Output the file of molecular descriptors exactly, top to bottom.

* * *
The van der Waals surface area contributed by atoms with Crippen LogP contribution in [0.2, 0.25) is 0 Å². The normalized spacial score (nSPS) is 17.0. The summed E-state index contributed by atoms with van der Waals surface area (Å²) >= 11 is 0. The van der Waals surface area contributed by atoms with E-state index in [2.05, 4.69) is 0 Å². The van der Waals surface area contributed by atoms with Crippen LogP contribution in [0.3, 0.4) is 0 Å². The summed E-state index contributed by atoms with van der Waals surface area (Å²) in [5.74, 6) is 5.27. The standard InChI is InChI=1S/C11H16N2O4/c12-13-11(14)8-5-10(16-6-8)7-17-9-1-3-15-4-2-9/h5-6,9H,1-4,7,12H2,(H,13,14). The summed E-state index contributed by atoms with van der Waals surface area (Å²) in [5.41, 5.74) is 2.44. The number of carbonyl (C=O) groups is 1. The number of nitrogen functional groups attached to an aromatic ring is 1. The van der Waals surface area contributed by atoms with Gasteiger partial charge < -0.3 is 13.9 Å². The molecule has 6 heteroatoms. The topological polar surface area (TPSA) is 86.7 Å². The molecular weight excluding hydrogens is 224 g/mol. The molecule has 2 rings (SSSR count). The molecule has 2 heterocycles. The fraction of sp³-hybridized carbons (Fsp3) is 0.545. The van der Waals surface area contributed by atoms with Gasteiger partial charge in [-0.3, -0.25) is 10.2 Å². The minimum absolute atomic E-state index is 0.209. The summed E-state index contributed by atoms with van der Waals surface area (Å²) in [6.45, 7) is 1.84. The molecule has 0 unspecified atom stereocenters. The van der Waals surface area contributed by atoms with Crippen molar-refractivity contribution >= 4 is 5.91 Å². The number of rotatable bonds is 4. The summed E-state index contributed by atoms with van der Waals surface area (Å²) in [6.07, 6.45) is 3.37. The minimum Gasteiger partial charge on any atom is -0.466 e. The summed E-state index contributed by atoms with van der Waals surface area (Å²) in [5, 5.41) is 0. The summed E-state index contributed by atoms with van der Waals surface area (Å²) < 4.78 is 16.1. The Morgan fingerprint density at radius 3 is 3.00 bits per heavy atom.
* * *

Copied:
The van der Waals surface area contributed by atoms with Crippen LogP contribution in [0.2, 0.25) is 0 Å². The normalized spacial score (nSPS) is 17.0. The summed E-state index contributed by atoms with van der Waals surface area (Å²) >= 11 is 0. The van der Waals surface area contributed by atoms with E-state index in [2.05, 4.69) is 0 Å². The van der Waals surface area contributed by atoms with Crippen LogP contribution in [0.3, 0.4) is 0 Å². The summed E-state index contributed by atoms with van der Waals surface area (Å²) in [5.74, 6) is 5.27. The standard InChI is InChI=1S/C11H16N2O4/c12-13-11(14)8-5-10(16-6-8)7-17-9-1-3-15-4-2-9/h5-6,9H,1-4,7,12H2,(H,13,14). The summed E-state index contributed by atoms with van der Waals surface area (Å²) in [5.41, 5.74) is 2.44. The number of carbonyl (C=O) groups is 1. The number of nitrogen functional groups attached to an aromatic ring is 1. The van der Waals surface area contributed by atoms with Gasteiger partial charge < -0.3 is 13.9 Å². The molecule has 6 heteroatoms. The topological polar surface area (TPSA) is 86.7 Å². The molecular weight excluding hydrogens is 224 g/mol. The molecule has 2 rings (SSSR count). The molecule has 2 heterocycles. The fraction of sp³-hybridized carbons (Fsp3) is 0.545. The van der Waals surface area contributed by atoms with Gasteiger partial charge in [-0.3, -0.25) is 10.2 Å². The minimum absolute atomic E-state index is 0.209. The summed E-state index contributed by atoms with van der Waals surface area (Å²) in [6.45, 7) is 1.84. The molecule has 0 unspecified atom stereocenters. The van der Waals surface area contributed by atoms with Crippen molar-refractivity contribution >= 4 is 5.91 Å². The number of rotatable bonds is 4. The summed E-state index contributed by atoms with van der Waals surface area (Å²) in [6.07, 6.45) is 3.37. The minimum Gasteiger partial charge on any atom is -0.466 e. The summed E-state index contributed by atoms with van der Waals surface area (Å²) in [5, 5.41) is 0. The summed E-state index contributed by atoms with van der Waals surface area (Å²) < 4.78 is 16.1. The Morgan fingerprint density at radius 3 is 3.00 bits per heavy atom.